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Effect of temperature on the post-diapause development rate, survival, and body mass of the solitary wasp Isodontia elegans  


O'Neill, Kevin; Delphia, Casey; Spendal, Ronald (2023), Effect of temperature on the post-diapause development rate, survival, and body mass of the solitary wasp Isodontia elegans  , Dryad, Dataset,


We examined the relationship of post-diapause rearing temperature to developmental rate, survival, and adult body mass of the solitary wasp Isodontia elegans using prepupae from trap-nests. Isodontia elegans is a member of a genus often found in trap-nests in North America and Europe. Trap-nests are commonly used tools for studying cavity-nesting solitary wasps and bees. In temperate zones, progeny in nests usually overwinter as fully prepupae before pupating and emerging as adults. An important aspect of properly using trap-nests is determining temperatures that affect survival and health of developing offspring.  After overwintering >600 cocoons containing prepupae after the summers of 2015 and 2016, we placed cocoons on a laboratory thermal gradient where offspring experienced one of 19 constant temperatures from 643°C; emergence of adults was monitored for 100 days.  Our conservative estimate for the critical thermal minimum for development is 14°C, whereas that for the critical maximum is ~33°C. Prepupae transitioned to adults most rapidly at 29–33°C, but developmental rate was lower for some progeny exposed to temperatures ≥30°C. Offspring successfully reached the adult stage in <100 days at of temperatures of ~19–33°C. Adults from cocoons reared at lower temperatures weighed on average 6-10% more than expected based on their head widths, whereas those reared at higher temperatures weighed 4–10% less than expected. The difference may be due to greater rates of water loss and lipid metabolism during development at higher temperatures. Pre-overwintering cocoon mass was a significant predictor of relative adult body mass, indicating that adult health is partly related to their condition before overwintering. The trends we observed were similar to those for the bee Megachile rotundata, which we previously studied on the same gradient apparatus. However, data are needed on many other species of wasps and bees from a diversity of environments.  


Source of the wasps  

Isodontia elegans cocoons were obtained from trap-nests placed at sites within several km of Hillsboro, Oregon (45°31’ N, 122°59’ W; Spendal et al., 2021). Cocoons were removed from nests in late September in 2015 and early October in 2016. Cocoons were stored at ambient temperature in a barn in Oregon, before transport to Montana State University (Bozeman, MT) in November where they were kept at 8°C, 80% relative humidity until the following April 20 of each year. Cocoons were placed in #00 gelatin capsules, each with its long axis parallel to the capsule; the ends of the capsules had been punctured with pinholes to provide ventilation. In 2016, we measured cocoon mass (MC) prior to overwintering with a Metler AT 250 analytical balance accurate to 0.1 mg, and gave each gelatin capsule a unique numerical code.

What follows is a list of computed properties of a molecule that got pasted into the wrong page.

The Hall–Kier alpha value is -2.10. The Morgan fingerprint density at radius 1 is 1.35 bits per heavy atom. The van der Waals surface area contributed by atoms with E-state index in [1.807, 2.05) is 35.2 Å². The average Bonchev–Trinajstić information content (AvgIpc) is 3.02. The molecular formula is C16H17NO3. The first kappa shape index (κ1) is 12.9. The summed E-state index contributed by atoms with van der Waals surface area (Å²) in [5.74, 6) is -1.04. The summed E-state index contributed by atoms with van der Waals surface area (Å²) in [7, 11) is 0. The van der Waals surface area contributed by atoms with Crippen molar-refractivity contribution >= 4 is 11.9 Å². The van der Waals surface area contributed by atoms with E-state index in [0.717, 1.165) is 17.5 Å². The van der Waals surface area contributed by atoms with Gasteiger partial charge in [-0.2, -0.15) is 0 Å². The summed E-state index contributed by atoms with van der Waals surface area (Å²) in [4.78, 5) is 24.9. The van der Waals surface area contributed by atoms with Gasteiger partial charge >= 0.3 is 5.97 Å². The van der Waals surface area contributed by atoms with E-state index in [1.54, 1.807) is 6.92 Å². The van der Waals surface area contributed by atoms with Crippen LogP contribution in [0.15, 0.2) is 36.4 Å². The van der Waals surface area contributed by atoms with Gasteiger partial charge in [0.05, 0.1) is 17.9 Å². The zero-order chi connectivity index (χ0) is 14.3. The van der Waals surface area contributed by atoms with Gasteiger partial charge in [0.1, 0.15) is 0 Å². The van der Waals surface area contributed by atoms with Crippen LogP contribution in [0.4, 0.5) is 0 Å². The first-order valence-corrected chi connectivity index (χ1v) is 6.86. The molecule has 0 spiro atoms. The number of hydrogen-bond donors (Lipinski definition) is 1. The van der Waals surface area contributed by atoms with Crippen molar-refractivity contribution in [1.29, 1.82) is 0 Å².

Rearing wasps on Thermal Gradient

On 20 April of 2016 and 2017, we removed gelatin capsules containing I. elegans cocoons from winter storage, at which time all healthy cells would have contained live prepupae. All cocoons were left at room temperature until the following day so that prepupae placed on the coldest and warmest ends of the gradient would not face a rapid temperature change. On 21 April, they were placed on the surface of a laboratory thermal gradient consisting of four parallel aluminum bars each measuring 15 cm wide × 100 cm long × 0.8 cm thick (Fig. 1). The ends of the bars sat upon two 2.5 cm wide, hollow, square cross-section aluminum rods oriented perpendicular to the long axis of the bars. Water from a constant temperature hot-water bath flowed in a loop through the two rods beneath one end of the bars, while another pumped a water/propylene glycol mixture from a constant temperature cold-water bath beneath the other ends of the bars. A 2.5-cm-high clear Plexiglas cover was fitted over each bar to stabilize temperature, but the covers fit loosely enough to allow sufficient air exchange. The entire gradient was enclosed in a larger wooden cover. Covers remained in place throughout the experiment, except for brief intervals when we removed gelatin capsules containing emerged I. elegans or parasitoid adults.